Stanford University scientists have dramatically improved the performance of lithium-ion batteries by creating novel electrodes made of silicon and conducting polymer hydrogel, a spongy substance similar to the material used in soft contact lenses and other household products. Writing in the June 4 edition of the journal Nature Communications, the scientists describe a new technique for producing low-cost, silicon-based batteries with potential applications for a wide range of electrical devices. "Developing rechargeable lithium-ion batteries with high energy density and long cycle life is of critical importance to address the ever-increasing energy storage needs for portable electronics, electric vehicles and other technologies," said study co-author Zhenan Bao, professor of chemical engineering at Stanford. To find a practical, inexpensive material that increases the storage capacity of lithium-ion batteries, Bao and her Stanford colleagues turned to silicon – an abundant, environmentally benign element with promising electronic properties. "We've been trying to develop silicon-based electrodes for high-capacity lithium-ion batteries for several years," said study co-author Yi Cui, associate professor of materials science and engineering at Stanford. "Silicon has 10 times the charge storage capacity of carbon, the conventional material used in lithium-ion electrodes. The problem is that silicon expands and breaks." Studies have shown that silicon particles can undergo a 400 percent volume expansion when combined with lithium. When the battery is charged or discharged, the bloated particles tend to fracture and lose electrical contact. To overcome these technical constraints, the Stanford team used a fabrication technique called in situ synthesis polymerization that coats the silicon nanoparticles within the conducting hydrogel.
June 13, 2013, 12 pm - 1 pm
LKSC 120, Stanford, CA
“Discussing medical, legal, & ethical implications of the recent ACMG recommendations on reporting incidental findings in clinical exome and genome sequencing.”
Speakers: Kelly Ormond, M.S., C.G.C., Associate Professor (Teaching) of Genetics at Stanford
Hank Greely, J.D., Professor, Stanford Law School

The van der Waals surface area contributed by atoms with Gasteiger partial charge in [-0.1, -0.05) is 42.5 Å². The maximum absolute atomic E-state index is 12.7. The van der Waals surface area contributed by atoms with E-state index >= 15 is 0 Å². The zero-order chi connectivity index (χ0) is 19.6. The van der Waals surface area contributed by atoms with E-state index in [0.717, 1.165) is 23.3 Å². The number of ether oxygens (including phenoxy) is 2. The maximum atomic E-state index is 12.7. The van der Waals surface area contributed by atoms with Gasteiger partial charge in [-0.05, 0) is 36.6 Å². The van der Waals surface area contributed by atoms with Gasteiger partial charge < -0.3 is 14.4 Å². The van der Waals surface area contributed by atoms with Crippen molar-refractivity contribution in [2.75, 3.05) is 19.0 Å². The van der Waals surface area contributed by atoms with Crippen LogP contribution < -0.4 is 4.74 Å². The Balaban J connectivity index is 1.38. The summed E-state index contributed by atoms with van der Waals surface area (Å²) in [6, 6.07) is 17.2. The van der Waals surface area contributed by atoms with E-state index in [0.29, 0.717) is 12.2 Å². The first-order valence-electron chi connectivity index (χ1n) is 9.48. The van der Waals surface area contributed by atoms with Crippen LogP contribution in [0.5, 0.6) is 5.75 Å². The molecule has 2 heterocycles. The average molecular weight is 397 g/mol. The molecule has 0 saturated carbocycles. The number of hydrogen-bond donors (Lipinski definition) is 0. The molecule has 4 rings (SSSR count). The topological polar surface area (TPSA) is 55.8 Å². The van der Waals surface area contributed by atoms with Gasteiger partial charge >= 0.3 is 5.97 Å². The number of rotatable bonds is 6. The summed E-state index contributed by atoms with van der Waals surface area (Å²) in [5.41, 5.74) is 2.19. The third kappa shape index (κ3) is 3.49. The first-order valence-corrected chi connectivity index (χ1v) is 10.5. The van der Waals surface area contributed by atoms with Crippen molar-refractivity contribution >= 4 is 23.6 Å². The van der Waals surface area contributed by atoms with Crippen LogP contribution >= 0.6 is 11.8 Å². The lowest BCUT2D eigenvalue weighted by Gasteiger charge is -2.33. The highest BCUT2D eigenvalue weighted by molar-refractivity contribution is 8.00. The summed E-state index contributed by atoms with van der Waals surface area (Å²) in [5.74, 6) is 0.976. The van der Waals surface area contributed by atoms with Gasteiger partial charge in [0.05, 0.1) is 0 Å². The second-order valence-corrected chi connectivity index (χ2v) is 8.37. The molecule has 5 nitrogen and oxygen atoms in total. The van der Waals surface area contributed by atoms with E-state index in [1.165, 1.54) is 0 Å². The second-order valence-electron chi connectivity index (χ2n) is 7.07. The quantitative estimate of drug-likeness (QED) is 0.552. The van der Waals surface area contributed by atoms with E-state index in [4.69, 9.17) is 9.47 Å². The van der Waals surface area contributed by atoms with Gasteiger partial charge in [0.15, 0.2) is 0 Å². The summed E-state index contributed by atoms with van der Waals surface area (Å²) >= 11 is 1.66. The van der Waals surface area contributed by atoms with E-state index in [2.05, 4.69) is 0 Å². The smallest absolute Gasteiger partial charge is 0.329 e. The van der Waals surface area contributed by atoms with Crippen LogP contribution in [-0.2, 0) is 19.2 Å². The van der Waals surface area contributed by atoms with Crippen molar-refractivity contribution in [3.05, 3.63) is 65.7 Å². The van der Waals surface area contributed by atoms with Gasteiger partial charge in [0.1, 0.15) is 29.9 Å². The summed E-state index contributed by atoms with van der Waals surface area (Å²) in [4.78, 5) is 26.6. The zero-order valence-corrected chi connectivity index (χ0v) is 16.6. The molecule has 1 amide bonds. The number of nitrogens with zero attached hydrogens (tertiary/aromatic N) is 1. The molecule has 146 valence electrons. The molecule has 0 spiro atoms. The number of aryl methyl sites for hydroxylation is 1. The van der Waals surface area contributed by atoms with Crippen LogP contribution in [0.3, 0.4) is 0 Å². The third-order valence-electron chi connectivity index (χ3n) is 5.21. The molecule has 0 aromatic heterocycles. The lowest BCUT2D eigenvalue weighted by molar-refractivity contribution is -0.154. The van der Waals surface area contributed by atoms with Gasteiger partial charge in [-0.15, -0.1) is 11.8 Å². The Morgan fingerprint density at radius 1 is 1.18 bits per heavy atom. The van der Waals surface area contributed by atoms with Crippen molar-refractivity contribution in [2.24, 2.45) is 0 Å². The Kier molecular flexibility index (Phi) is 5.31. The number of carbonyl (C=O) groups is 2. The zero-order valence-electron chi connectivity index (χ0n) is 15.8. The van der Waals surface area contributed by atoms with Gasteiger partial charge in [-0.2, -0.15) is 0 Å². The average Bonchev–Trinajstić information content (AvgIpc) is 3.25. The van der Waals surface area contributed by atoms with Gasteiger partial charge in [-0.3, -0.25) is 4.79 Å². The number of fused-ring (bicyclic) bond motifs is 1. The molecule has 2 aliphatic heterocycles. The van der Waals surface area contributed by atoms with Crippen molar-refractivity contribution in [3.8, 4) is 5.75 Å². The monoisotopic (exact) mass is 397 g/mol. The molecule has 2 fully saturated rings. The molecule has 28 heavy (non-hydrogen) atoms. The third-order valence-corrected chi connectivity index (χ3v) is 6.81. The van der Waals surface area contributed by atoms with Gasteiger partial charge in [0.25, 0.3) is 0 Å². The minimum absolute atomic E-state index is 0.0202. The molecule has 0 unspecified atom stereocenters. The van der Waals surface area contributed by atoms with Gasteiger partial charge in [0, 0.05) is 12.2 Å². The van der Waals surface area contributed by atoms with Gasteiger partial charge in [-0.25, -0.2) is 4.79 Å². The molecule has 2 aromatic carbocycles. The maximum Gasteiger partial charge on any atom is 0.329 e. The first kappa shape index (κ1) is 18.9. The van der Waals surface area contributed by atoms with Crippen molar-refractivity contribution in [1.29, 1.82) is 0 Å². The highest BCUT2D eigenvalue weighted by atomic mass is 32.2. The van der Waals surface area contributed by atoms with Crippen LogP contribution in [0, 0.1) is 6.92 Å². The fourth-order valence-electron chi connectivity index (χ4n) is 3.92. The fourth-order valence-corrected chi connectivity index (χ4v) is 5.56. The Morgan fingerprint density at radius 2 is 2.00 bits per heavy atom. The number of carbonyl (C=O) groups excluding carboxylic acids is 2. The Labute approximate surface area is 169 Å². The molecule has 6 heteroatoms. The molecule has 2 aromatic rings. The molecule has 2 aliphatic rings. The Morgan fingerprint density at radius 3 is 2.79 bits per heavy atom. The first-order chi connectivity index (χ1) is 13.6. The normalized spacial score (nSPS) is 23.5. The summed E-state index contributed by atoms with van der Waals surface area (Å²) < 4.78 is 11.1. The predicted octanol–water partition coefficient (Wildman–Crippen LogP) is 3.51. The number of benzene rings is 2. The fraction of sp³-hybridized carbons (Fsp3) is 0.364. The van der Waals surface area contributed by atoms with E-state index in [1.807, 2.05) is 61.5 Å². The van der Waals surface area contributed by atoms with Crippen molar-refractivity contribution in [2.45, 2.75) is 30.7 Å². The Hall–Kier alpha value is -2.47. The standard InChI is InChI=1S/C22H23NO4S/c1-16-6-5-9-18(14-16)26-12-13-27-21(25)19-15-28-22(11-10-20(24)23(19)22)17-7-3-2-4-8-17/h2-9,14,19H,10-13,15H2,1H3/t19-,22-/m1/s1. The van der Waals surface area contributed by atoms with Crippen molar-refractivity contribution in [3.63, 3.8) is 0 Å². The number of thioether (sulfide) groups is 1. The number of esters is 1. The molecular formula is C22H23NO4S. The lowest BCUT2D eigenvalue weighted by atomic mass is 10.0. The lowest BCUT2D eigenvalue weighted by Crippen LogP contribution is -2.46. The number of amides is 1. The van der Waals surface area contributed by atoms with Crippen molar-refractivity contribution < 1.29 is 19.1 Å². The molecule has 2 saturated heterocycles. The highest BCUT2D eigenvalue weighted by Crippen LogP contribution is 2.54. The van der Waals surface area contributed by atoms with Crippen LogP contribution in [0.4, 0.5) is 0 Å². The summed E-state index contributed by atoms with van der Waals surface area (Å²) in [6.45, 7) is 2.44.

June 14, 2013, 12 pm - 1 pm
Clark Center S360, Stanford, CA
Two Biophysics Seminar Talks: "Biophysics of coordination and axis specification in early zebrafish development" - Jack Chai, 12:00-12:25pm; "Microfluidic very large scale integration (mVLSI) for femtoliter bioanalytical chemistry" - Ismail Emre Araci, 12:30-12:55pm
Speaker: Jack Chai and Ismail Emre Acraci
|Bio-X Fellows Symposium 2013
June 26, 2013 from 2-5 pm in the Clark Center Auditorium
Introduction by Dr. Carla Shatz
On Growth and Form - A Bacterial Perspective
Carolina Tropini (Biophysics)
Using Robotics to Understand How the Brain Coordinates Motion
Samir Menon (Computer Science)
Viral and Molecular Tools to Constrain Gene Delivery in the Brain
Joanna Mattis (Neurosciences)
Optogenetic Control of Pain
Kathryn Montgomery (Bioengineering)
One-minute introduction by fellows and introduction of new Bio-X and Bio-X SIGF Fellows by Dr. Carla Shatz
Reception - Clark Center Courtyard
|Bio-X Seed Grants
The Stanford Bio-X Interdisciplinary Initiatives Program (IIP) provides seed funding for high-risk, high-reward, collaborative projects across the university, and have been highly successful in fostering transformative research.
|Office of Technology and Licensing "Techfinder"
Search the OTL Technology Portal to find technologies available for licensing from Stanford.
|Stanford Center for Professional Development
- Take advantage of your FREE membership!
- Take online graduate courses in engineering, leadership and management, bioscience, and more.
- Register for free webinars and seminars, and gets discounts on courses.
|Stanford Biodesign Video Tutorials on how FDA approves medical devices
A series of video briefs recently produced by the Stanford Biodesign Program teaches innovators how to get a medical device approved for use in the United States. This free, online library of 60 videos provides detailed information on the Food and Drug Administration regulatory process, short case studies and advice on interacting with the FDA.
To learn more about Stanford Bio-X or Stanford University, please contact Dr. Hanwei Li, the Bio-X Corporate Forum Liaison, at 650-725-1523 or firstname.lastname@example.org, or Dr. Heideh Fattaey, the Executive Director of Bio-X Operations and Programs, at 650-799-1608 or email@example.com.